When Jermaine Willis* was serving in the Middle East with the U.S. Marine Corps, he didn’t just see a combat zone – he saw people who need the gospel.

“They just had absolutely no hope,” Jermaine said. “I could just see it on their faces, I could just hear it in their voices and [watch it] in their lifestyle…. [T]hey just were lost and had nothing.

“That’s always kind of burdened and impressed me that I wanted to go back, if not to the exact same people, to the same types of people [Arab Muslims] in the Middle East and be able to offer that hope … that can only come through the gospel.”

Though Willis felt called to missions before joining the military, seeing the reality and needs of Middle Eastern people confirmed that call.

Political ambition
Growing up, Suzanne Willis*, Jermaine’s wife, had one specific life ambition – to work in politics and constitutional law.

Though offered a full scholarship to a school near Washington, D.C., Suzanne felt the Lord leading her to a Bible college in Dallas. She told God she would not go into ministry, but while there, she said God slowly changed her heart.

“I just realized that it was more important to follow Christ than it was to do things for Christ,” Suzanne said. “So I just said, ‘OK, if You lead me to do anything – it doesn’t matter what it is, anything in the world – I will do it.’ … He [God] still didn’t tell me, at that point, what He wanted; He just wanted that complete surrender and submission to Him.”

Months later, God brought Jermaine into Suzanne’s life; he told her about his call to missions. As their relationship grew more serious, Suzanne began to discover her own missions calling. Now, the Willises and their three children will be serving among North African and Middle Eastern peoples.

American dream
Ryan and Kelley Day were living the “American Dream.” After college, they started their careers – he worked for an environmental engineering firm and she was an architect.

After short-term mission trips to Thailand and Taiwan, God began to reveal His plan for their lives.

“It really broke our heart to know that we were so focused on ourselves here in the U.S.,” Ryan said. “We had amazing redemption stories, both of us, and then we just fell right into the track of job, family, house, cars – the whole thing – and just forgetting that there’s millions of people out there who need that same redemption story.”

God burdened both of their hearts for “investing in eternity,” Ryan said. The Days left their jobs behind and are now preparing to serve as Southern Baptist missionaries in Japan.

Elliff’s charge
IMB President Tom Elliff spoke to the new missionaries and their families about the importance of sharing the gospel and challenged the appointment service audience to “embrace” an unengaged, unreached people group (UUPG).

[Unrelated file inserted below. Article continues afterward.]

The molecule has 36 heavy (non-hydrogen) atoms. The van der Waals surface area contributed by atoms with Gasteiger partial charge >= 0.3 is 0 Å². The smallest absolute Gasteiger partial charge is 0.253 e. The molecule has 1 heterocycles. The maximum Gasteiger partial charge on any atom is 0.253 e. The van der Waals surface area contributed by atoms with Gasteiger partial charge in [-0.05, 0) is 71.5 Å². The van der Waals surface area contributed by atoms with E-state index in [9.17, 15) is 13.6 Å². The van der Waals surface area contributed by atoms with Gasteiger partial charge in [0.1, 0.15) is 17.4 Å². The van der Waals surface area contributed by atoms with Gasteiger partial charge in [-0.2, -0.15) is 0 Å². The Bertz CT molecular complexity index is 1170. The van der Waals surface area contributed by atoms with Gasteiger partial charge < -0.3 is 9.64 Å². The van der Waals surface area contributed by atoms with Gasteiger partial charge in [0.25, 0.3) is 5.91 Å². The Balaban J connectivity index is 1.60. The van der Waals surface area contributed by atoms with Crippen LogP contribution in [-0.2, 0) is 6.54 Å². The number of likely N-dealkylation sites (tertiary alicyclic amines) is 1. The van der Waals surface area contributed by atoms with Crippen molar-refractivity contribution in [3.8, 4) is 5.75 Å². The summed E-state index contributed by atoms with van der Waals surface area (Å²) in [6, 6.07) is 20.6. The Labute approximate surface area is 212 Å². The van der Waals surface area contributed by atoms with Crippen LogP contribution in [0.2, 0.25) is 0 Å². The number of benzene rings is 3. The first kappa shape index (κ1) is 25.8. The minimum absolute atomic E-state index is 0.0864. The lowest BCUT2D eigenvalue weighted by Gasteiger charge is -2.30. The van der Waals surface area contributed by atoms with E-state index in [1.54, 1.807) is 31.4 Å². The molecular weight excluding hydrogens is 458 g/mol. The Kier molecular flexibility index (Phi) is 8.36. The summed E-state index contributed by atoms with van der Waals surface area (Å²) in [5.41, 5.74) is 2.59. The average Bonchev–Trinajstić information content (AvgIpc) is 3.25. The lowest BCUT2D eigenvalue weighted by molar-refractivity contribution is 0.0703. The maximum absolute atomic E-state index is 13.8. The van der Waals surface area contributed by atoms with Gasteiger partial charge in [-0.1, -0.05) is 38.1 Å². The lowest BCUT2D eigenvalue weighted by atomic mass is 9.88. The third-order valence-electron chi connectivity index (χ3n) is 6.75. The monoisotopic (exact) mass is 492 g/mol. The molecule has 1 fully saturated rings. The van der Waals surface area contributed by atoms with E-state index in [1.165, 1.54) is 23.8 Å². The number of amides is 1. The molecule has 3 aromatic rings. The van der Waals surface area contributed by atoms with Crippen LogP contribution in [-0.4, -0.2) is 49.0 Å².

“Of the 7 billion people on this globe, about half of those people have virtually no exposure to the gospel … 1.7 billion of those could actually die without ever hearing the name Jesus. [It’s] tragic,” Elliff said.

To embrace a UUPG, “it doesn’t take a big church, it takes a big-hearted church,” he continued. “So you’re that person – you’re to be His heart, His hands and His voice in that church.”

Referencing the Lord’s Supper in Matthew 26, Elliff also spoke about the necessity of Jesus’ death on the cross and the responsibility of all believers to share the news of that sacrifice.

“Will you preach the blood?” Elliff asked. “You say, ‘Well, I’m not a preacher.’ No, it’s all about proclamation. Whatever all these people are, they’re preachers. I don’t mean preachers behind the pulpit, necessarily, but they are proclaimers of the gospel.

“That’s what the gospel is – it is Good News. News has to be told.”

The IMB’s next missionary appointment service will be May 23 at Brentwood (Tenn.) Baptist Church.

*Names changed.
(EDITOR’S NOTE – Laura Fielding is a writer for the International Mission Board.)
3/27/2012 7:33:36 PM by Laura Fielding, Baptist Press | with 0 comments

October Baby has successful Top 10 opening

March 27 2012 by Baptist Press

NASHVILLE, Tenn. – The faith-based film “October Baby” finished in the Top 10 on its opening weekend despite playing in only 390 theaters, and did even better on a per-theater average.
The movie, which tells the story of a young woman who learns she is the survivor of a failed abortion, grossed $1.7 million in limited release, good enough for a No. 8 finish – and a No. 3 spot ($4,352) on a per-theater average. Provident Films, which marketed the film to faith audiences, watches a film’s per-theater average more than it does a movie’s total gross, because the stat levels the playing field. Not counting October Baby, the Top 10 total gross films opened in an average of 2,500 theaters. October Baby opened in one-fifth as many.

Kris Fuhr, vice president of theatrical marketing for Provident Films – which marketed the film to the faith audience – told Baptist Press that anything with an average of $3,000 or more is considered successful.

Inspired by a true story, October Baby chronicles a young woman’s search for the truth about her past.